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Hacker News, say hello to the Flagging Bury Brigades
17 points by swombat on Apr 12, 2011 | hide | past | favorite | 17 comments
I have to say, it's really disappointing to see the flagging functionality being abused in this way.

http://news.ycombinator.com/item?id=2438002 , which has had 47 points in 1 hour (despite being flagged by a number of individuals) is exactly on-topic for HN, It concerns a product that is relevant to HN, it is built by an active HN member, it has been upvoted by a good number of HNers despite its unnaturally low placement (due to the flagging), it is written by an active HNer (me), and it is on a blog which is popular with HN.

It's hard to think of a more on-topic post.

And yet, at least 4 people have flagged it, possibly 5, thus lowering its placement by a lot. Flagging is supposed to be reserved for egregiously off-topic and spam posts.

If this is what happens to on-topic posts, one thing is clear:

Flagging is totally broken.

Why? I suspect too many people have access to flags, so flags have become indiscriminate. Simultaneously, pg made flags have a very large effect on story position (effectively, one flag is worth maybe 5-10 downvotes, no matter who applies the flag).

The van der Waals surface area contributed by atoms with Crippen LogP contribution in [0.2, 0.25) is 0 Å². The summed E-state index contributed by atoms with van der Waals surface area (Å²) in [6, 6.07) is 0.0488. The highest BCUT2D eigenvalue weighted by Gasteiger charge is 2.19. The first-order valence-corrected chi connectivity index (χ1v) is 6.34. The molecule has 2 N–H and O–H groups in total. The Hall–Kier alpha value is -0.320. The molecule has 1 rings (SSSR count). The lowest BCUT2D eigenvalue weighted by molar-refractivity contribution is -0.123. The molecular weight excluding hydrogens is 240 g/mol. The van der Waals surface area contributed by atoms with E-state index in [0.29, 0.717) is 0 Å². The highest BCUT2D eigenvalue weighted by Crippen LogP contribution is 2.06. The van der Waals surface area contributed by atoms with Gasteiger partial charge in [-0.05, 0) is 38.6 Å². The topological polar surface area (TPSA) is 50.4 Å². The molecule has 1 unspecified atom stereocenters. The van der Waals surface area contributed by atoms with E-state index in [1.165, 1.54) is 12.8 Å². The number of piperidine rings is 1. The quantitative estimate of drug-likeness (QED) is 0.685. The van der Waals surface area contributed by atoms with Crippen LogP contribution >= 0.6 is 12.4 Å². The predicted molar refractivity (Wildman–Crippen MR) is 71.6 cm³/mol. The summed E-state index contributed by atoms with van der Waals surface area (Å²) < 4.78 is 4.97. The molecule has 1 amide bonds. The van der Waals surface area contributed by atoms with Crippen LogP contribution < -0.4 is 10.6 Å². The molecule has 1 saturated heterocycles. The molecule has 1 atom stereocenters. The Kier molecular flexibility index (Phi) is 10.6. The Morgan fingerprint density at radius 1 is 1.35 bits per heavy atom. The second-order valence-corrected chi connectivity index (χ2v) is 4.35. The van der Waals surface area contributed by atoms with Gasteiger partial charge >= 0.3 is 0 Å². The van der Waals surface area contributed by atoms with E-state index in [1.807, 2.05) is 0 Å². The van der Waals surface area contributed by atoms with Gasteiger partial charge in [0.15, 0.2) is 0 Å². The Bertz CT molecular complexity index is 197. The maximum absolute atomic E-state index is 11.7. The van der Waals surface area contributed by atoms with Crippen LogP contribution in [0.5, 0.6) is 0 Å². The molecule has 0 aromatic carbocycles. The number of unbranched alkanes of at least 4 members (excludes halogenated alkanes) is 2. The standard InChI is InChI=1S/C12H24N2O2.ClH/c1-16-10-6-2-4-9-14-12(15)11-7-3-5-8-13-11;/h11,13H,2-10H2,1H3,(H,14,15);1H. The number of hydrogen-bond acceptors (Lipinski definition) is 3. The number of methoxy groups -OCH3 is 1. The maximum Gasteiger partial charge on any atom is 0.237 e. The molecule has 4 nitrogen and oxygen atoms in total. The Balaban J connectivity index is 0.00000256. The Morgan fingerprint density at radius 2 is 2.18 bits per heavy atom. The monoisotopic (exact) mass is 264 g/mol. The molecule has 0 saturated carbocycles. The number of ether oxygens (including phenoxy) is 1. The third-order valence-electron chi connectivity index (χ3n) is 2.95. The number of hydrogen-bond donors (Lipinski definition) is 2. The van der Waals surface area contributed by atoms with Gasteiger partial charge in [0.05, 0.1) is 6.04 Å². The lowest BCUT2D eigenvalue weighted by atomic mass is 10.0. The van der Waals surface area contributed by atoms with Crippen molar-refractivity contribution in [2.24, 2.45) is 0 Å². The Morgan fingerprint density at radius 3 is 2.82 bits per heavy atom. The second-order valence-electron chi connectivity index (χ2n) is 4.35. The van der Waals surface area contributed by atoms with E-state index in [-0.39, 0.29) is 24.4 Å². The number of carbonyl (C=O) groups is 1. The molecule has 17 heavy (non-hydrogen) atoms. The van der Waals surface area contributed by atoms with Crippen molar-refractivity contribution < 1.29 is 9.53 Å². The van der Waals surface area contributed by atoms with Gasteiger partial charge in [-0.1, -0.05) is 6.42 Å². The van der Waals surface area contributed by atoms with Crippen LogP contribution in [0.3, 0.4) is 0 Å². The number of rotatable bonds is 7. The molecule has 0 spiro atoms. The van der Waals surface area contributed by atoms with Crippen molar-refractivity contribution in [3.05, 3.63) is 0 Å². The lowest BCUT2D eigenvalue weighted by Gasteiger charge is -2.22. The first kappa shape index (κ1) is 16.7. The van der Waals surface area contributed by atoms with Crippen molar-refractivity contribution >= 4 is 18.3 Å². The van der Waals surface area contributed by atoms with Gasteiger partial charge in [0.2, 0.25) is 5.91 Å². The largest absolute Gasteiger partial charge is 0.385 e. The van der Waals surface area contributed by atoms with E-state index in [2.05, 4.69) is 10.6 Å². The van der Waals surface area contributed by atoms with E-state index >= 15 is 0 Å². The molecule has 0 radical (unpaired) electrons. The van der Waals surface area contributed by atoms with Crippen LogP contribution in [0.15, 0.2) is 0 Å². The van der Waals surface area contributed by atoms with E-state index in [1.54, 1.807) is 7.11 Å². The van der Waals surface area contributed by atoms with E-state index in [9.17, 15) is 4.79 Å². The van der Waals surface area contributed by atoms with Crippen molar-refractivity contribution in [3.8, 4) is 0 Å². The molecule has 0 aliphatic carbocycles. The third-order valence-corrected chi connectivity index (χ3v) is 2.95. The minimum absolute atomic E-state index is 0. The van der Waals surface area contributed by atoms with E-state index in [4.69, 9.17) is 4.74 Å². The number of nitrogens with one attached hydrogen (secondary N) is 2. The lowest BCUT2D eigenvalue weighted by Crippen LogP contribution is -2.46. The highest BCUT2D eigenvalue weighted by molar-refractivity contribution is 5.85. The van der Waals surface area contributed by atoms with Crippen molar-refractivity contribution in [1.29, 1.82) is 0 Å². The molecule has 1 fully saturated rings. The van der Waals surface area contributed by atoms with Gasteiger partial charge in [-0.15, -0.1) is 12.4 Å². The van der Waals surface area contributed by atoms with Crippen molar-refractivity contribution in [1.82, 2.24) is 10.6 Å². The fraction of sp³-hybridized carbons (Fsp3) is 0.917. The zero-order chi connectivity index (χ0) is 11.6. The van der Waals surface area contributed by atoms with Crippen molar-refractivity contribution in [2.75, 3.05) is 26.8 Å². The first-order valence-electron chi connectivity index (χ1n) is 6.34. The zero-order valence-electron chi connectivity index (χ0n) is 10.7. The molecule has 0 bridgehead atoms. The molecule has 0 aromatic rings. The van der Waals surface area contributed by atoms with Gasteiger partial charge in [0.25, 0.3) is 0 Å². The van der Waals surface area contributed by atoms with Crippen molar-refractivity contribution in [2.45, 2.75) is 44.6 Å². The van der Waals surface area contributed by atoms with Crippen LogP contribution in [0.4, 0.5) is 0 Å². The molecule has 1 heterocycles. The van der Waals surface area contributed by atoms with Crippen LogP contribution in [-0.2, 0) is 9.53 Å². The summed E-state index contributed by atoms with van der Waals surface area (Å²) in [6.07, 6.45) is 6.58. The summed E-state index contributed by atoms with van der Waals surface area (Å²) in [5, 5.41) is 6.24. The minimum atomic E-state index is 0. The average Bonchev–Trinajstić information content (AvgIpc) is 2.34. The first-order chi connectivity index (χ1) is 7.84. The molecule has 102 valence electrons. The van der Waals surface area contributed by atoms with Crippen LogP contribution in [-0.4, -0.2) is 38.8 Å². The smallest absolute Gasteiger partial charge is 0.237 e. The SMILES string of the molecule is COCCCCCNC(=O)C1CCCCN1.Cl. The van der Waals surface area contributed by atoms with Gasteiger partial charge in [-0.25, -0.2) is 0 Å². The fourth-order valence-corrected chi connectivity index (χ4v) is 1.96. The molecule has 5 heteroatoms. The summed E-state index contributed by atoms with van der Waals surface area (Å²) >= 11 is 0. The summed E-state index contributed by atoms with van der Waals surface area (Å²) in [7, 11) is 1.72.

I have long since learned not to try to coerce pg into doing anything, but I really think this is strong evidence of broken functionality. If you want to introduce downvotes for stories, let's have downvotes for stories. But let's not have mega-downvotes in the sneaky form of flags that are supposed to be for spam.

I'll add that this is not the first time I've seen this happen, though it's the first time I see a perfectly legitimate article get quite that many flags. Is HN skipping the Reddit step and going straight to the Digg graveyard?




No one flagged it. It set off the voting ring detector.

This is probably why: http://twitter.com/swombat/statuses/57853143689601024


I have seen a good hack to get around this problem.

At the end of the article add a link "Discuss this on Hacker News" linking to your submission of the article here. Then you can just tweet your article directly and all the HN'ers will click through and comment and vote for your submission. It's not ideal but it works.

One problem is old comments. Anyone that sees the article and wants to add to the discussion is pretty much screwed if it's been more than half a day. HN submissions older than that get few views and fewer responses to any late additions.


The logical follow up question is: assuming swombat isn't part of a secret cabal, how does he avoid setting it off in the future?

You probably can't answer that, but I know I like tweeting about my HN posts and inviting folks over to HN to participate. If that's a bad thing, we need to know that and not do it anymore.

EDIT: Is there is a prohibition against tweeting submissions?

EDIT2: Happy to abide by whatever rules there are, but without knowing them I can see where it could get very frustrating for a lot of folks. A couple of my submissions I was sure were being flagged, but now I'm guessing it's because I shared the link with folks. That's an extremely non-intuitive system response.